Regarding the video, author/instructor Paul Deitel has become much more polished and comfortable with his on-camera introductions and continues to deliver excellent, engaging instruction during the screencast portions. His previous video work, including the C# 2008 and Java Fundamentals LiveLessons video training products, were also very well done sans Paul's wandering eye while trying to read his notes and simultaneously look at the camera. As anyone who has done video work knows, this is nearly impossible to do well without a teleprompter, and even with one, inexperienced users are all too obvious reading off a display. The screencasts are presented in high resolution 1024x768 viewing, delivered in a FLV-compressed format that leaves almost no artifacts on screen. And thankfully, the LiveLessons folks have addressed one of my biggest pet peeves with the product line by finally removing the lengthy advertisement at the end of each video segment (thank you!!!). I am also thankful that the LiveLessons series continues to release their video in a DRM-free format allowing rightful owners to transcode the video to different target playback devices or unsupported operating systems. Since Linux is my main OS of choice these days, I initially began to transcode the screencasts to a format compatible for Totem and VLC playback. However, after an enlightening conversation with LiveLesson's Eric Strom, I learned that the playback problems in those programs are due to a buggy implementation of the codec and not LiveLesson's video production configuration. Indeed, when I played back the screencasts in Mplayer and Flash Player 10, they rendered as expected. Eric mentioned they are continuing to investigate ways to resolve this out of scope support issue in the future, but for now, Linux users looking to play back the screencasts without resorting to transcoding should use Mplayer or SMplayer for now.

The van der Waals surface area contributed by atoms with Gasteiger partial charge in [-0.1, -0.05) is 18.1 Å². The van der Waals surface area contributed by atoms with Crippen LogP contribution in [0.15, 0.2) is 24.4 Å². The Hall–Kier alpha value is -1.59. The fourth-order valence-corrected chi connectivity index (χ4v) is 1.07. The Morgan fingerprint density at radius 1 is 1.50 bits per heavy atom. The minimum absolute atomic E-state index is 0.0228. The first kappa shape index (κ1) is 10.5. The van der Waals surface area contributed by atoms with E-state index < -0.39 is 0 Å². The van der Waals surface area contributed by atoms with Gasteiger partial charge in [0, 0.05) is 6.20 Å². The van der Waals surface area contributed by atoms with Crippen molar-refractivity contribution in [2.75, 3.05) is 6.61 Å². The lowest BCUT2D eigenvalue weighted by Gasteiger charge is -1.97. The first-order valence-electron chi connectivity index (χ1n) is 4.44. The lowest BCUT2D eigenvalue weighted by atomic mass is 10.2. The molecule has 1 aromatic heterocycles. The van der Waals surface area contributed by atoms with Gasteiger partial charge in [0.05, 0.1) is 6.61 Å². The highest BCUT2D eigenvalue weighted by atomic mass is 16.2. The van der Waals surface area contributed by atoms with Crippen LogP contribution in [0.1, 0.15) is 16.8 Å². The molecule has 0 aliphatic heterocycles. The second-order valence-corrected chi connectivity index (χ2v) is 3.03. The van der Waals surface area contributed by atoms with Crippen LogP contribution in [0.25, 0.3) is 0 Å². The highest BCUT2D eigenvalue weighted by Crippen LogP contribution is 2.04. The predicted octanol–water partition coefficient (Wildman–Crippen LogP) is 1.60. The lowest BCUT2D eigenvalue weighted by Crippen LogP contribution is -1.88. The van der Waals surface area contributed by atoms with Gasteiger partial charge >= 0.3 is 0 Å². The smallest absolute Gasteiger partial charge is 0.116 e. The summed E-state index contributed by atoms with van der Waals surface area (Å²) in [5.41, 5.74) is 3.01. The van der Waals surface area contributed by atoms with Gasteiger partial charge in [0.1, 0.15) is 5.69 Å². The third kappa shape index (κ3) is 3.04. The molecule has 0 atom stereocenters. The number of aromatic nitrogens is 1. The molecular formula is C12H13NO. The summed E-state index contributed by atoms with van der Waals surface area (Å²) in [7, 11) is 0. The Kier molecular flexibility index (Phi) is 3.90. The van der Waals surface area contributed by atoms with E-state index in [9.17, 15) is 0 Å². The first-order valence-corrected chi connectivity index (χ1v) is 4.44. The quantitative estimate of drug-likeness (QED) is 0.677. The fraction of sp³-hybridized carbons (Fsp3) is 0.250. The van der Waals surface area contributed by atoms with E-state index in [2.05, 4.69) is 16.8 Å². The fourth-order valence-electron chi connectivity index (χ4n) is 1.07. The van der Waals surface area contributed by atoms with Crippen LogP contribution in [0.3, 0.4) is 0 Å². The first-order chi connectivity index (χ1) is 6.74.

Overall, this new LiveLessons DVD and book hybrid approach provides an excellent combination of online and offline knowledge transfer. The book provides a primer and reinforcement of the video material, and the video shows the printed material in action. Ideally, this is how many beginner tutorial tech titles should be packaged in the future for those who prefer a much richer, long term memory educational experience.
Author: Pauel Deitel
Publisher: Prentice Hall
Price: $99.99 US